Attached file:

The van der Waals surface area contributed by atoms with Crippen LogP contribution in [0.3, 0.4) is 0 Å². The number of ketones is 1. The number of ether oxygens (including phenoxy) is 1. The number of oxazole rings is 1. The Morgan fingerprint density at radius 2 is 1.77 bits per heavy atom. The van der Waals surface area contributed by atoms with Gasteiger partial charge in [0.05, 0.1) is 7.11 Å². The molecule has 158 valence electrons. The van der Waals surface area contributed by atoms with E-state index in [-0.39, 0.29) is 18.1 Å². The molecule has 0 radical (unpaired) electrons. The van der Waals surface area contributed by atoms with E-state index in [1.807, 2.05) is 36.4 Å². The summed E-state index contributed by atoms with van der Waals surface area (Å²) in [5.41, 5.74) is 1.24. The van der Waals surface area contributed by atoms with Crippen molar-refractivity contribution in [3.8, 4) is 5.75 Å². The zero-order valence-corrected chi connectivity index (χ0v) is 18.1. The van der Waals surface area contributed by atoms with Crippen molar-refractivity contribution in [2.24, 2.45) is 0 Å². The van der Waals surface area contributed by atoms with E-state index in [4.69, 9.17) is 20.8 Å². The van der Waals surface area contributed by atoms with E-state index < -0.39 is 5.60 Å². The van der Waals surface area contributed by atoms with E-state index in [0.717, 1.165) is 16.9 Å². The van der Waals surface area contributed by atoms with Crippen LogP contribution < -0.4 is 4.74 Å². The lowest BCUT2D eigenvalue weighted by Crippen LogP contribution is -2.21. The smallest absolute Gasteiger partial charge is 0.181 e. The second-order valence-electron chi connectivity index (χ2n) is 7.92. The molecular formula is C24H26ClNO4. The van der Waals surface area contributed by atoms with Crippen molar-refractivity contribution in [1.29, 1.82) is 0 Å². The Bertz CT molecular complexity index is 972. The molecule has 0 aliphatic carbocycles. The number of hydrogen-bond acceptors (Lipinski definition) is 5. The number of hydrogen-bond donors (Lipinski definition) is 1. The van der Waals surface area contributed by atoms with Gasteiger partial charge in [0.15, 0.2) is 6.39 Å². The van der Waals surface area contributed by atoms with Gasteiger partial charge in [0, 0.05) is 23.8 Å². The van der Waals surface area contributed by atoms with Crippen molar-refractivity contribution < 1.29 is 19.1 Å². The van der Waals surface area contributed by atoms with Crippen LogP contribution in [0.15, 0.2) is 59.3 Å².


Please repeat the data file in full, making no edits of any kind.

The van der Waals surface area contributed by atoms with Crippen LogP contribution in [0.3, 0.4) is 0 Å². The number of ketones is 1. The number of ether oxygens (including phenoxy) is 1. The number of oxazole rings is 1. The Morgan fingerprint density at radius 2 is 1.77 bits per heavy atom. The van der Waals surface area contributed by atoms with Gasteiger partial charge in [0.05, 0.1) is 7.11 Å². The molecule has 158 valence electrons. The van der Waals surface area contributed by atoms with E-state index in [-0.39, 0.29) is 18.1 Å². The molecule has 0 radical (unpaired) electrons. The van der Waals surface area contributed by atoms with E-state index in [1.807, 2.05) is 36.4 Å². The summed E-state index contributed by atoms with van der Waals surface area (Å²) in [5.41, 5.74) is 1.24. The van der Waals surface area contributed by atoms with Crippen molar-refractivity contribution in [3.8, 4) is 5.75 Å². The zero-order valence-corrected chi connectivity index (χ0v) is 18.1. The van der Waals surface area contributed by atoms with Crippen molar-refractivity contribution in [2.24, 2.45) is 0 Å². The van der Waals surface area contributed by atoms with E-state index in [4.69, 9.17) is 20.8 Å². The van der Waals surface area contributed by atoms with E-state index < -0.39 is 5.60 Å². The van der Waals surface area contributed by atoms with E-state index in [0.717, 1.165) is 16.9 Å². The van der Waals surface area contributed by atoms with Crippen LogP contribution < -0.4 is 4.74 Å². The lowest BCUT2D eigenvalue weighted by Crippen LogP contribution is -2.21. The smallest absolute Gasteiger partial charge is 0.181 e. The second-order valence-electron chi connectivity index (χ2n) is 7.92. The molecular formula is C24H26ClNO4. The van der Waals surface area contributed by atoms with Crippen molar-refractivity contribution in [1.29, 1.82) is 0 Å². The Bertz CT molecular complexity index is 972. The molecule has 0 aliphatic carbocycles. The number of hydrogen-bond acceptors (Lipinski definition) is 5. The number of hydrogen-bond donors (Lipinski definition) is 1. The van der Waals surface area contributed by atoms with Gasteiger partial charge in [0.15, 0.2) is 6.39 Å². The van der Waals surface area contributed by atoms with Gasteiger partial charge in [0, 0.05) is 23.8 Å². The van der Waals surface area contributed by atoms with Crippen molar-refractivity contribution < 1.29 is 19.1 Å². The van der Waals surface area contributed by atoms with Crippen LogP contribution in [0.15, 0.2) is 59.3 Å².